The Wheatfield Town Board received two pieces of bad news last week - the state audit and a new Moody's rating.
The news from State Comptroller Thomas P. DiNapoli was expected. Despite statements by Timothy Demler, former supervisor, to the contrary, the audit confirms what the town's new budget director and the town's independent auditor have already said -- Wheatfield finished 2009 in debt.
Because of that debt, Moody's Investors Service downgraded the town's credit rating from A2 to Aa3, which means the town will have to pay more interest to borrow money and those loans may be more difficult to get.
The state audit confirmed an accumulated combined deficit of $715,000 at Dec. 31, 2009, in the general, highway and fire protection district funds, but added an additional $2 million to the total for sewer funding it deemed not appropriately used, and also cited the town's previous policy of providing cell phone service to non-employees.
The town's own figures show a $630,000 deficit, not including the $15.6 million of long-term debt the town carries.
"The board did not levy any property taxes in the general or highway funds from the early 1970s until 2010," the audit report points out. "While it is commendable that the board was able to avoid a tax levy for so long, the town has accumulated a large deficit that will need to be repaid, most likely by taxes. Instead of taxes, the board financed operations with declining levels of fund balance, one-shot revenues and restricted moneys that should not have been used for operations. ..."
The audit covered the period Jan. 1, 2008, to Nov. 16, 2009.
New Supervisor Robert Cliffe said the Town Board began taking steps to cut the deficit even before he took office in January.
"Simply put, against the wishes of my predecessor, during budget negotiations the board took steps to slow the bleeding of the last few years," he said. "Upon my taking office and with the assistance of Budget Director Ed Mongold, the board and I have taken numerous additional steps to not only stem the bleeding, but to take some of the nasty medicine to start healing our wounds. During the upcoming budget process we will take responsible steps to start the process of bringing our financial position back to full health."
Cliffe, in a press conference on Sept. 3, said he was hopeful the additional $2 million mentioned in the audit as part of the deficit can be eliminated. The auditor's position is that since the grant funds were for particular purposes, they must be repaid and will therefore increase the town's deficit.
The town had received the money as an Environmental Protection Agency grant for sewers, which the town had already paid and constructed. Legally, the money should have been put in a reserve account, but Demler dumped it into common funds and "started spending money like a drunken sailor," Cliffe said.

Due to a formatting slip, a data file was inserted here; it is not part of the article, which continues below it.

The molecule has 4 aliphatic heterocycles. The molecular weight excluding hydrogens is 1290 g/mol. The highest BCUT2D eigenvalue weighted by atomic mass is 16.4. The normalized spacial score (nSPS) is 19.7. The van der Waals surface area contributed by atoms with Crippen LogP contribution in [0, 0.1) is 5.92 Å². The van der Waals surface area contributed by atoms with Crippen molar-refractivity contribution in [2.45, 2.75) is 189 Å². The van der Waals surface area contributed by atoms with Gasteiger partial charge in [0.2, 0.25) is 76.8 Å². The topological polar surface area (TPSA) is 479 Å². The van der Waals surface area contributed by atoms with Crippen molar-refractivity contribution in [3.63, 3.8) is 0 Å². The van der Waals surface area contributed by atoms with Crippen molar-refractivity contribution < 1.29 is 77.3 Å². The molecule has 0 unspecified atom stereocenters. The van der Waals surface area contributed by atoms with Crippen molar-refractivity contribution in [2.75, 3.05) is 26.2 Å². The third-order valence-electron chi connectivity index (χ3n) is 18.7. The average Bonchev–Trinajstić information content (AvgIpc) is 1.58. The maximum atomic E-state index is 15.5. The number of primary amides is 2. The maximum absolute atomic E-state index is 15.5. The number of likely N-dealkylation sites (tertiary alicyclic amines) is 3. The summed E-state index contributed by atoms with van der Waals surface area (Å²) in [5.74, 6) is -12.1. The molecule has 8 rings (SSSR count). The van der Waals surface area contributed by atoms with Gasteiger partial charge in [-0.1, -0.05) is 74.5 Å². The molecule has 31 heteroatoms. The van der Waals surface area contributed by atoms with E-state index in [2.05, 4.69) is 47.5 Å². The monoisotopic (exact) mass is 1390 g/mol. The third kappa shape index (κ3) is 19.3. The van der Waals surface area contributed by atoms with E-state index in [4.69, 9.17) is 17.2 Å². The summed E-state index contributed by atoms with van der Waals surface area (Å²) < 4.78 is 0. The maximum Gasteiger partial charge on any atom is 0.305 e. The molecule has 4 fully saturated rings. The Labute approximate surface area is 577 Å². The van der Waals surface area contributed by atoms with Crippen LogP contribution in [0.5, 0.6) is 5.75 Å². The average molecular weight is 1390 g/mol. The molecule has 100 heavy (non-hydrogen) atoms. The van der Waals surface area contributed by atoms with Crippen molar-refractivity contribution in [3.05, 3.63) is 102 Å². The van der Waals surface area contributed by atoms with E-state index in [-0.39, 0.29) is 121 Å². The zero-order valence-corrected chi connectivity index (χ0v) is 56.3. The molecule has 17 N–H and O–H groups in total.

The EPA will do an audit on the funds, Cliffe said, and he is hopeful they will be understanding that the same taxing group would be affected by any penalty. "It doesn't make any sense to hurt our taxpayers more," he said. "We are working with the EPA to allow them to make a reasoned decision regarding this use of grant funds; we hope that they will conclude that the town's use of funds was appropriate."
The cell phone issue mentioned in the audit has been resolved, Cliffe said. Only town employees have cell phones and the total number of phones issued has been drastically reduced.
Councilman Gil Doucet said Demler had taken a friends and family plan that allowed cell phones for non-employees.
"I don't think anyone was aware that his (Demler's) mother, father, daughter and her boyfriend all had town cell phones," he said.
"It's the Town Board's responsibility to manage finances in a way that's good for the town and good for its taxpayers," said DiNapoli in issuing the state audit report. "Unfortunately, the board has not done this and now has large deficits. At the end of the day, the town will have to make up for this loss."
Board members said, unlike Cliffe, who has Mongold provide detailed monthly financial reports to them, Demler as the town's chief financial officer was not cooperative about providing information.
Councilman Larry Helwig said when the board first learned about the deficit last year, he asked the budget director to see specific figures. The budget director said he must first check with Demler before releasing the information, then quit his job. The board went ahead and trimmed $200,000 from the 2010 budget.
"To this day on his radio show, he (Demler) is insisting we have a fund balance that's not there," Helwig said.
Cliffe said he doesn't envision the town's new highway tax going away, but added that he doesn't plan to just put out taxes to solve the deficit problem. The board will have to make some difficult decisions for the upcoming budget on what the town will and will not provide. In some cases, like the cutting of the mosquito spraying this year, these actions will not be popular, he said.
Asked about any penalties against Demler's handling of town funds, Cliffe said some of his practices were not legal, but not necessarily criminal. Money can be borrowed from one budget fund and put in another on a short term basis, but must be put back at the end of the year, he said.
For a copy of the state audit report, visit: http://www.osc.state.ny.us/localgov/audits/towns/2010/wheatfield.pdf.